Monday 30 January 2012

Data Hub Data Prices Caps as of 30 Jan 12

Comments and e-mails have once again raised the issue of data hub charges. The chart shows a price comparison based on information from the vendors’ website as of 30 Jan 2012 supplemented in some cases by correspondence with the vendors. There were a number of changes in 2011.

This information is only provided as a  general outline for quick reference and does not supersede the actual vendor contracts.   Users are encouraged to read their contracts in detail and ask questions to ensure they understand the terms and conditions that are applicable.

These prices are subject to change without warning and should only be used as a guide.

  Bell  Rogers Tbaytel
Top Tier Cap 10 GB 15 GB 20 GB
Top Tier Costs $70 $103.86 $75
Cost per Additional GB* $15** $10*** $50
Maximum Overage Billing Cap  N/A $50 N/A
Maximum Total Cost Open Ended $153.86 Open Ended
Total GB for $150.00 15.3 GB 20 GB  21.5 GB
Cost of Additional GB after $150 $15 $0 $50

* Bell quote $.015  per MB and Tbaytel quotes $.05 per MB. I have converted the rate to GB for ease of comparison.

** Bell provides a warning once the user is near the cap and before applying the additional GB charges.

*** Based on my personal experience, Rogers charges for a full GB even if the overage is only a few MB.

Dropped Mobile Calls

“Jp” sent me the following comment:

“I have been having a problem just a week before Christmas my bell iPhone 3GS is constantly searching or dropping signal. I have called numerous times and was told to change my SIM card which did nothing. I thought my phone was to blame and a few other people I work with say they are having the same problem. One co-worker of mine told me he heard that bell had sold some of their towers to Rogers and that is why we have a weaker signal. Maybe bell is gearing up for 4g in the north so they sold some towers to finance the north project.”

I am not sure I can provide the definitive answer for this particular case but it raised a number of issues so I decided to address it as a separate blog. As a caveat, I do not represent Bell nor do I have any special access to individual call information.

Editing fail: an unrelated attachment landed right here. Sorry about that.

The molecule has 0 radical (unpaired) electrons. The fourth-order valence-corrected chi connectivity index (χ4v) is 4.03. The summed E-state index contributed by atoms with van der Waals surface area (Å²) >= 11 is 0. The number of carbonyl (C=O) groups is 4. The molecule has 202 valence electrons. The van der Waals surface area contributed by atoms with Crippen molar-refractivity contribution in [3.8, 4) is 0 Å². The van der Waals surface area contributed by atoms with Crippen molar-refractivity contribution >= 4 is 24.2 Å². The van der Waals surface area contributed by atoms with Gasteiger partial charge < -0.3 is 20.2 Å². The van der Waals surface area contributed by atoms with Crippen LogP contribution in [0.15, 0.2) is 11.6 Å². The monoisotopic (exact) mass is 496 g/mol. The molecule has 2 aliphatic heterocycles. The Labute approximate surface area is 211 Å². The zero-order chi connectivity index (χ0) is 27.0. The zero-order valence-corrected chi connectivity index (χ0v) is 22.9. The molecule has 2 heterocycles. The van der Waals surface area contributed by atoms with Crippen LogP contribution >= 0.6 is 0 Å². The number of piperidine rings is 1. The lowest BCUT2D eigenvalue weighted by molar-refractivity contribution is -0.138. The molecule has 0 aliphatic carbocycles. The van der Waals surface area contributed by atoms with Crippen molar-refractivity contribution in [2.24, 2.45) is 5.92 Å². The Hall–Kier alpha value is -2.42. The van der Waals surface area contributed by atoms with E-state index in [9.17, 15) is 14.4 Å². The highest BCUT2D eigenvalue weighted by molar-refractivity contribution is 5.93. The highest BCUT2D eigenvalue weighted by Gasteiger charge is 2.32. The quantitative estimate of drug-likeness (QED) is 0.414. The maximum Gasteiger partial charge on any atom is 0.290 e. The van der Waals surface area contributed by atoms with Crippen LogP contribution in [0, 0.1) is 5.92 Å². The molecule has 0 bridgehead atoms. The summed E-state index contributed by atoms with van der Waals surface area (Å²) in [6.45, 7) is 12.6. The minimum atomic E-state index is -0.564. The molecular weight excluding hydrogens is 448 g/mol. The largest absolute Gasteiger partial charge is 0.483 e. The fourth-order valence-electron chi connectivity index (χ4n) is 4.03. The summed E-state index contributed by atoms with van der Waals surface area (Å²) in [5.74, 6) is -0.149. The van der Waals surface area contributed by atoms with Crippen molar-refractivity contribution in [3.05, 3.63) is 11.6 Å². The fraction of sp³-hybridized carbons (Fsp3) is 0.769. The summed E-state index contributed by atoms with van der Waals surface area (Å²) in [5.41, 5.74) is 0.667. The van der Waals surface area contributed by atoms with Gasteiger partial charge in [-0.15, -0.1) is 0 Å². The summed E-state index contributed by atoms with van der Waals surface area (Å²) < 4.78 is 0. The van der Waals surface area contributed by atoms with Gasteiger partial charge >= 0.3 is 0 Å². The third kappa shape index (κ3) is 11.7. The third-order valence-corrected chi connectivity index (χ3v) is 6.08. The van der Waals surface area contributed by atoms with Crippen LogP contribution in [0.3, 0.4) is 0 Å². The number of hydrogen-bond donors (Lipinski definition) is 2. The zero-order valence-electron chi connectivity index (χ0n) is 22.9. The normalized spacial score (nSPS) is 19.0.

Since the issue involves Bell hardware it is safe to assume the disconnect problems did not occur in the North Sault area.

The obvious solution is to continue to escalate the problem within the Bell customer service system. I know first-hand this can be a frustrating process at times but it does work with enough patience. Be sure to keep a record any exchanges showing date and time, general subject, and employee ID.

It might also be useful  to look at some of the causes for dropped calls.

The most common reasons for dropped call on a Mobile network are network congestion and poor handoff between cells. Vendors do not like to admit this and will try to assign the blame to some element under the user’s control. This is not to say there may well be other hardware or network problems that could cause dropped calls.

As noted in previous blogs, the main cause of network congestion is too many network demands chasing too few network resources. In other words, the number users trying to access a cell outnumbers the capacity of the cell. Each cell has a priority list on how it handles traffic. As congestion begins, the cell gracefully degrades service until it arrives at the ultimate solution which is a dropped call. (Gracefully degrade is “geek speak” for slowing individual data speed down so more people can use the limited bandwidth. This is one reason why some rural users get a better speed during the day and slow down drastically after school and in the evenings. The last data to be dropped is usually voice.)

If a particular locality is identified as a problem area, vendors have a number of options to address the problem. They include, inter alia; add more cell sites to create smaller coverage areas and therefore fewer users per cell; add additional carriers to a cell site which increases the number of calls it can handle; add a separate frequency chain. One or all of these solutions have been used in the Algoma District to varying degrees of success.